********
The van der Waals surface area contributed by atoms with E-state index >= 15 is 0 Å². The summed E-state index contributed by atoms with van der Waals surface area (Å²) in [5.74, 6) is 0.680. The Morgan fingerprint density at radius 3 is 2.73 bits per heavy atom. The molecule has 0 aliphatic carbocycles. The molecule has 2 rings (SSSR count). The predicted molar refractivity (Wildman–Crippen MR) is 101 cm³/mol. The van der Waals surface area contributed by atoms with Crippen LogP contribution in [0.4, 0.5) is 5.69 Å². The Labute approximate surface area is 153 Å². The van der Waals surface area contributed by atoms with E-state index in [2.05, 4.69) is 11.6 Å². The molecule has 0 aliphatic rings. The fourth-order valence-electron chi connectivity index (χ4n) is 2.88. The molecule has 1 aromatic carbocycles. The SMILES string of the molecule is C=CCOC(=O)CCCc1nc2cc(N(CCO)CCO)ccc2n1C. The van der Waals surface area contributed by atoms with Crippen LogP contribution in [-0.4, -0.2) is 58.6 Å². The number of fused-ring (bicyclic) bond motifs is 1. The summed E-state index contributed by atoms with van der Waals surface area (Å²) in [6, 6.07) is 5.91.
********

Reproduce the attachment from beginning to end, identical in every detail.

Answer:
The van der Waals surface area contributed by atoms with E-state index >= 15 is 0 Å². The summed E-state index contributed by atoms with van der Waals surface area (Å²) in [5.74, 6) is 0.680. The Morgan fingerprint density at radius 3 is 2.73 bits per heavy atom. The molecule has 0 aliphatic carbocycles. The molecule has 2 rings (SSSR count). The predicted molar refractivity (Wildman–Crippen MR) is 101 cm³/mol. The van der Waals surface area contributed by atoms with Crippen LogP contribution in [0.4, 0.5) is 5.69 Å². The Labute approximate surface area is 153 Å². The van der Waals surface area contributed by atoms with E-state index in [2.05, 4.69) is 11.6 Å². The molecule has 0 aliphatic rings. The fourth-order valence-electron chi connectivity index (χ4n) is 2.88. The molecule has 1 aromatic carbocycles. The SMILES string of the molecule is C=CCOC(=O)CCCc1nc2cc(N(CCO)CCO)ccc2n1C. The van der Waals surface area contributed by atoms with Crippen LogP contribution in [-0.4, -0.2) is 58.6 Å². The number of fused-ring (bicyclic) bond motifs is 1. The summed E-state index contributed by atoms with van der Waals surface area (Å²) in [6, 6.07) is 5.91.